Meet some of our Volunteers
Ironbridge Gorge Museum Trust and its Volunteers have an excellent relationship, and we would hope that the people who give their time to Volunteer at Ironbridge Gorge get as much out of their experience that we do.
Darby House Guide and Victorian School Ma’am
Giving history and information to help visitors at Rosehill and Dale House better understand what the houses are all about, and giving school children a taste of what life in a Victorian school was like.
I retired from teaching in December 2006 and at first enjoyed the novelty of being at home after nearly 30 years continually at the chalk face. After a few months I needed a challenge and responded to an article in The Ironbridge Quarterly which resulted in my becoming a volunteer guide in the Darby Houses. I have learned such a lot about the Darby family, the Quaker movement and the history of the houses. Last year I was able to immerse myself in the history of the Abolition of the Slave Trade.
I do find Dale House to be of particular interest and enjoy discussing its history, which isn’t immediately apparent, with visitors. During my two seasons I have learned to ‘read’ visitors – those who just want a quick look around on their own (though they always ask about the unfinished room) and those who want information sometimes detailed. I have now built up to volunteering several times each month, and enjoy it immensely.
Having applied unsuccessfully to become a employee at Blists Hill I joined the volunteer demonstrators in 2008. Again this was in direct response to The Ironbridge Quarterly when retired teachers were needed for the Victorian School. I understudied Chris Simmons for a few sessions then went solo. I had thought to be doing the occasional Wednesday but became hooked and now do as many Wednesdays as I can manage, throughout the year. Last Autumn I agreed to become an official ‘School Ma’am’ undertaking Taught Sessions with visiting school groups. I find this very satisfying entering the role play with gusto. There is something about the costume and the atmosphere of the large classroom. The groups of children who have taken part in sessions have all entered into the spirit really well, some even breathing a sigh of relief when they are allowed to become themselves again.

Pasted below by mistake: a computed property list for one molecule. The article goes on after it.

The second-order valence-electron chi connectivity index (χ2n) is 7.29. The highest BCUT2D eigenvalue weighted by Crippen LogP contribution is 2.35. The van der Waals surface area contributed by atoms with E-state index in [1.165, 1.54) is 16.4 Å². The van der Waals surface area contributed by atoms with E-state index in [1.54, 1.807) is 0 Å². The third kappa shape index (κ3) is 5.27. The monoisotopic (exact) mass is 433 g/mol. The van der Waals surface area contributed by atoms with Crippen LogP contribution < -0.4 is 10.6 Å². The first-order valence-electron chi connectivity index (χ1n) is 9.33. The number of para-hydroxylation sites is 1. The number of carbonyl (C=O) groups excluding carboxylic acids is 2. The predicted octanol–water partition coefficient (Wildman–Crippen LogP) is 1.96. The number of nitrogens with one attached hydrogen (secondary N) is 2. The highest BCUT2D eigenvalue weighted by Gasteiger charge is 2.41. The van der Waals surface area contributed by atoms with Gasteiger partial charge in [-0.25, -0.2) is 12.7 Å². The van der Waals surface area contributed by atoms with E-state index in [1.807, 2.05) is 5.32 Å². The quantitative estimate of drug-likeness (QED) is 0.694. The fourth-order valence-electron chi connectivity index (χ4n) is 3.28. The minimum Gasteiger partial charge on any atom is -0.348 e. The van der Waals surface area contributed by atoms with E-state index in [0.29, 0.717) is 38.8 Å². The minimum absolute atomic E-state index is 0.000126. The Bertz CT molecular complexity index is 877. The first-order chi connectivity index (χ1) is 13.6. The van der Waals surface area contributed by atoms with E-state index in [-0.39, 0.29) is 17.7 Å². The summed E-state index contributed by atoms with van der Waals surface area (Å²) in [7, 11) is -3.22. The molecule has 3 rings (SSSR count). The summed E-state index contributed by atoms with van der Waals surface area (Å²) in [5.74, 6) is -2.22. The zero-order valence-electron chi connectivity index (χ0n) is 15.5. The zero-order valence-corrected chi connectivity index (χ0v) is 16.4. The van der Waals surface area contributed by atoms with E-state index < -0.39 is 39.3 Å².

As a result of my experiences at Blists Hill I was invited to give an illustrated talk at a Primary School in Lincoln last year. My Granddaughter Hannah , then aged 5 and a Year 1 pupil there, was thrilled and loved calling me ‘Ma’am’. I was able to borrow a few costumes and some artefacts, and along with photos engaged the children in the experience. It was interesting to see how these young children responded to my character: all on best behaviour and very polite. I took the opportunity to publicise the Museums of course. Hannah has visited three times since then!!
Hannah loves to tell people that her Gran’ma is a Time Traveller: back to Victorian times on Wednesdays, and even further to the 1700s on other days. It is certainly the challenge I craved and a most enjoyable and satisfying way to spend my time.
Guide at the Blist’s Hill Blast Furnaces and Ironworks.
Giving history and information to help visitors to the museum understand the ironworks and Blast Furnaces features. Unfortunately the iron works can only be operated infrequently. I try to bring to life the buildings and the static machinery so that visitors see beyond the building and the equipment and begin to understand nineteenth century working life and conditions in what was an extremely important industry. When the foundry is casting as the foundry-men are concentrating on handling molten iron I am on hand to explain the processes visitors are seeing.
After working as an engineer in a variety of industries not far removed from the foundries and ironworking of the Ironbridge district I retired in 2009. I was a sea-going engineer in the Merchant Navy and subsequently worked in steel works, brick and concrete works and commissioned industrial boilers. For the last twenty-five I was involved in foundries, metal preparation and sawing of granite and roamed the world giving technical support to my company’s products.
On retiring I began studying local history and this year completed the oxford Advanced Diploma in Local History. At present I am doing an Open University Short Course in heritage studies.
One of my studies was into a catastrophic boiler explosion in Bilston in 1862; the only example of this type of boiler was at Blist’s Hill Ironworks. Peter, the engineer, allowed me to look around this and subsequently suggested that I might to act as guide. That was in spring 2010 and I have been acting as a volunteer guide since that time. At times quite large parties of visitors accompany me around the ironworks and blast furnaces and I hope that afterwards they have enjoyed the experience and have a better appreciation of our industrial heritage.
As a volunteer I find the atmosphere both enjoyable and relaxing.